The government primary and high schools are located inside in Kompally and Rampur, just 2 kilometre from the KTPP plant and half a dozen private schools in the radius of 5 kilometre. Going by the findings from previous studies of incidence and prevalence of asthma and other chronic respiratory ailments among children, it can be expected that these symptoms would be significantly higher among these children than those unexposed to this kind of unhealthy environment. Adults living in the area are also likely to be affected. Given this situation, the EIA (environmental impact assessment) should be done to study the health impact on people around the KTPP plant.

Teachers from Pilluri Ramayya Palli said that there is a significant change in the children’s health and that they fall ill frequently. The teachers are equally exposed to this health hazard and those who have worked for more than two years in the school have experienced a gradual decline in their health. Many children complained of fatigues and said that they are no longer able to run longer distances like before without getting tired.

The village welcomes with a notice board which says ‘The rehabilitation work of this village has been initiated, so no new construction should be done by order.’ Image courtesy Rajesh Serupally and Hema Vaishnavi

The village welcomes with a notice board which says ‘The rehabilitation work of this village has been initiated, so no new construction should be done by order.’ Image courtesy Rajesh Serupally and Hema Vaishnavi

The village welcomes with a notice board which says, ‘The rehabilitation work of this village has been initiated, so no new construction should be done by order.’ This has become the nightmare for the Dubbapalli villagers. This board was fixed about seven years ago. Since then they were not allowed to construct any new buildings, not even renovation works. Most of the villagers are economically weak they have predominantly old kuccha houses. The different weather conditions and no timely repairs to their houses have led to cracks in the walls. Few houses have already collapsed and many houses have utterly dilapidated. Due to the government's order, they are unable to make any repairs or reconstruct their houses. The state has failed to give at least any kind of rain covers to cover roofs during the rainy season. And to their utter distress, the sheer number of monkeys in the region isn’t helping the situation either.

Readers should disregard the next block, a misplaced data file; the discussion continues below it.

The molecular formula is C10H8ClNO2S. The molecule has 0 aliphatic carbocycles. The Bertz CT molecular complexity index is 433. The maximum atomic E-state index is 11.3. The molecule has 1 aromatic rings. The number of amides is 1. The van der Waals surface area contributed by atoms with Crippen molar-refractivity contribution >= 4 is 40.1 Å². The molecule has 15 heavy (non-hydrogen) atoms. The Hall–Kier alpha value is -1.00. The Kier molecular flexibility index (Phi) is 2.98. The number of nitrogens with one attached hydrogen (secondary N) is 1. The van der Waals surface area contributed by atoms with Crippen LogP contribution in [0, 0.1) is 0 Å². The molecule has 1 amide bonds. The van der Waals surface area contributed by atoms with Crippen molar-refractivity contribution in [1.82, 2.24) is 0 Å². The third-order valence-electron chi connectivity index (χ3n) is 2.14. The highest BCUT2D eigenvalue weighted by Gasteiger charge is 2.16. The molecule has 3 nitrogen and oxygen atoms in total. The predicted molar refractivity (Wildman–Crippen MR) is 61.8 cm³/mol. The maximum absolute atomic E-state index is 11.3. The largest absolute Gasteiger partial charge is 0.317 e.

KTPP in an RTI replay said, "TSGENCO is pursuing with district revenue officials very frequently & Rupees 29.65 crores have been deposited with RD)/Mulugu in different spells towards the land compensation for the acquisition of agriculture lands and Rupees 25 cores have been deposited with RDO Mulugu towards implementation of R&R package vide letter D.O.Lr.No.CMD/CE/C/T/KTPP/F.Land acquisition/D.No.201/17 Dt.30.11.2017."

In the same RTI reply, they said, "….the layout of plots in the allotted open land of 32 acres in survey no 134 has also been completed by panchayat raj department."